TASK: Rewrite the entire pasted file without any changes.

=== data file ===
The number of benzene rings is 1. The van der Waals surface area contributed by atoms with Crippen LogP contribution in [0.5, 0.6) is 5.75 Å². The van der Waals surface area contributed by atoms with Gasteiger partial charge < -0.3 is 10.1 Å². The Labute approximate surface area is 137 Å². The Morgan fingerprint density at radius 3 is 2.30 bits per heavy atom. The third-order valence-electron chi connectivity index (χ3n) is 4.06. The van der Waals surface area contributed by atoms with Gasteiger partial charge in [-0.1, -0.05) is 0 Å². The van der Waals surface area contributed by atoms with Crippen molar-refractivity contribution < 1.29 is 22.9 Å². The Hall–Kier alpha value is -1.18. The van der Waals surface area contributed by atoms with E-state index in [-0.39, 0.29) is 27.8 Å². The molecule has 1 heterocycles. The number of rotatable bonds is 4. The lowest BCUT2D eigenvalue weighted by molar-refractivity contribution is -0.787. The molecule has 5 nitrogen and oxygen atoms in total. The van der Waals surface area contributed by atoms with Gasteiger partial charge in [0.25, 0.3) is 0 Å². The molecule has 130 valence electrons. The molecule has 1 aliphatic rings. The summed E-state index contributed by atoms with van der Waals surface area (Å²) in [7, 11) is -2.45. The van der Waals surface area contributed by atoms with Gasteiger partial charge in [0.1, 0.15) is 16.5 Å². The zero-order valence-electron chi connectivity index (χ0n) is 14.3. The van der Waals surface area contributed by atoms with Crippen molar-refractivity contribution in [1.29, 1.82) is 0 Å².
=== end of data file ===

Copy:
The number of benzene rings is 1. The van der Waals surface area contributed by atoms with Crippen LogP contribution in [0.5, 0.6) is 5.75 Å². The van der Waals surface area contributed by atoms with Gasteiger partial charge < -0.3 is 10.1 Å². The Labute approximate surface area is 137 Å². The Morgan fingerprint density at radius 3 is 2.30 bits per heavy atom. The third-order valence-electron chi connectivity index (χ3n) is 4.06. The van der Waals surface area contributed by atoms with Gasteiger partial charge in [-0.1, -0.05) is 0 Å². The van der Waals surface area contributed by atoms with Crippen molar-refractivity contribution < 1.29 is 22.9 Å². The Hall–Kier alpha value is -1.18. The van der Waals surface area contributed by atoms with E-state index in [-0.39, 0.29) is 27.8 Å². The molecule has 1 heterocycles. The number of rotatable bonds is 4. The lowest BCUT2D eigenvalue weighted by molar-refractivity contribution is -0.787. The molecule has 5 nitrogen and oxygen atoms in total. The van der Waals surface area contributed by atoms with Gasteiger partial charge in [0.25, 0.3) is 0 Å². The molecule has 130 valence electrons. The molecule has 1 aliphatic rings. The summed E-state index contributed by atoms with van der Waals surface area (Å²) in [7, 11) is -2.45. The van der Waals surface area contributed by atoms with Gasteiger partial charge in [0.1, 0.15) is 16.5 Å². The zero-order valence-electron chi connectivity index (χ0n) is 14.3. The van der Waals surface area contributed by atoms with Crippen molar-refractivity contribution in [1.29, 1.82) is 0 Å².